Water Based System
Emulsions are a class of disperse systems consisting of two immiscible liquids. The liquid droplets (the disperse phase) are dispersed in a liquid medium (the continuous phase). Several classes may be distinguished: oil-in-water (O/W), water-in-oil (W/O) and oil-in-oil (O/O).
The latter class may be exemplified by an emulsion consisting of a polar oil ( e .g. propylene glycol) dispersed in a non-polar oil (paraffinic oil), and vice versa.
To disperse two immiscible liquids one needs a third component, namely the emulsifier. The choice of the emulsifier is crucial in formati on of the emulsion and its long term stability.
Emulsions and dispersions
O/W and W/O macro/emulsions: they usually have a size range of 0.1-5 μm with an average of 1-2 μm. These systems are generally opaque or milky due to the large size of the droplets and the significant difference in the refractive index between the oil and water phases.
Nano-emulsions: usually have a range of sizes 20-100 nm. Like macroemulsions, they are only kinetically stable. They can be transparent, translucent or opaque, depending on the size of the drop, the difference in the refractive index between the two phases and the volume fraction of the dispersed phase.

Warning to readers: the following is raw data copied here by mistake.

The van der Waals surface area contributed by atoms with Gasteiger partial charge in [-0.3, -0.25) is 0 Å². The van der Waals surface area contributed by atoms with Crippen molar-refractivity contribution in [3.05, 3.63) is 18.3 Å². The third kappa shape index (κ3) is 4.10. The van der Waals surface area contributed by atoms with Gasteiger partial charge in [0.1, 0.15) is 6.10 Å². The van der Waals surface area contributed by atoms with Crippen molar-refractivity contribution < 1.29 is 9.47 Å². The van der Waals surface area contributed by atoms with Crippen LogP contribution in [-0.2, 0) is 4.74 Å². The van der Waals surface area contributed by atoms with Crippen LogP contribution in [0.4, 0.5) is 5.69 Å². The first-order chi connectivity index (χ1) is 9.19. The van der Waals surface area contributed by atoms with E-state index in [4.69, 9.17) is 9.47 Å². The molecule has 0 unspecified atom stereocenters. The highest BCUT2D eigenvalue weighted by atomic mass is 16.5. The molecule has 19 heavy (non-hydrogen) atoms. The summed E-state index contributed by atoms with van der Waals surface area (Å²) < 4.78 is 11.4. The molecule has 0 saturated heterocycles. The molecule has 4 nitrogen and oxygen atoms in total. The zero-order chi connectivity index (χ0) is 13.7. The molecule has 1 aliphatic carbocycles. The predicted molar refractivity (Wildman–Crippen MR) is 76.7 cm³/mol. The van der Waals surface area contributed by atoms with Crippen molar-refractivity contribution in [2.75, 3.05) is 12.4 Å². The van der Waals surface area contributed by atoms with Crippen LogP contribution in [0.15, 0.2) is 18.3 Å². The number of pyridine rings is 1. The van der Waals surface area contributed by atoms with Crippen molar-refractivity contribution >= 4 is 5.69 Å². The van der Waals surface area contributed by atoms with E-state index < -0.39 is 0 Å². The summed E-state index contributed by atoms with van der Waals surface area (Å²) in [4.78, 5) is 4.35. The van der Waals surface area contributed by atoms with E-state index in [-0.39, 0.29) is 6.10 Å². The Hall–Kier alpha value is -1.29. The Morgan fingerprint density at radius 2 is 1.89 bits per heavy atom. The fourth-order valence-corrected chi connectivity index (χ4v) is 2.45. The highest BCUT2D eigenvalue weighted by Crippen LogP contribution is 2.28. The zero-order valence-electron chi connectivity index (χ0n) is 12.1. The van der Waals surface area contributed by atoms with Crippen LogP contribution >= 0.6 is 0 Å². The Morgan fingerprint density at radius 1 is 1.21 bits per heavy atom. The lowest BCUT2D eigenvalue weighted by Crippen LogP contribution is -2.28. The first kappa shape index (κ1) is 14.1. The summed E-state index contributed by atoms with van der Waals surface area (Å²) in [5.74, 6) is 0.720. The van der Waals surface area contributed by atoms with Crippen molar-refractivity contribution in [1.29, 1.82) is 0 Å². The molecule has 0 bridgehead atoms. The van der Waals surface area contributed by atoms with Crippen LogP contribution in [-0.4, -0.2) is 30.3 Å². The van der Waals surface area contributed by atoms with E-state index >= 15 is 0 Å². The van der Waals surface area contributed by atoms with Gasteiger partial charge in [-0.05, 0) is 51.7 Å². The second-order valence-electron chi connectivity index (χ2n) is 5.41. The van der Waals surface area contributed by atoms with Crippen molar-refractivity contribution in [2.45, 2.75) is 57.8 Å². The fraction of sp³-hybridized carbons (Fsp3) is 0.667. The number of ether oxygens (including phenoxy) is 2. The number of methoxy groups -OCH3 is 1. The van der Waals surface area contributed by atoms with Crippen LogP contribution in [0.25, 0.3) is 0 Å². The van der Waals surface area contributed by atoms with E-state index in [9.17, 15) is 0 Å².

Double and multiple emulsions: these are emulsions of emulsions, W/ O/W and O/W/O systems. They are usually prepared using a two-step process. For example, a multiple W/O/W emulsion is prepared by forming a W/O emulsion, which is then emulsified in water to form the final multiple emulsion.
Mixed emulsions: these are systems composed of two dispersed droplets that do not mix in a continuous medium.
Micellar emulsions: they usually have sizes ranging from 5 to 50 nm. They are thermodynamically stable and strictly speaking should not be described as emulsions. A better description is “swollen micelles” or “micellar systems”.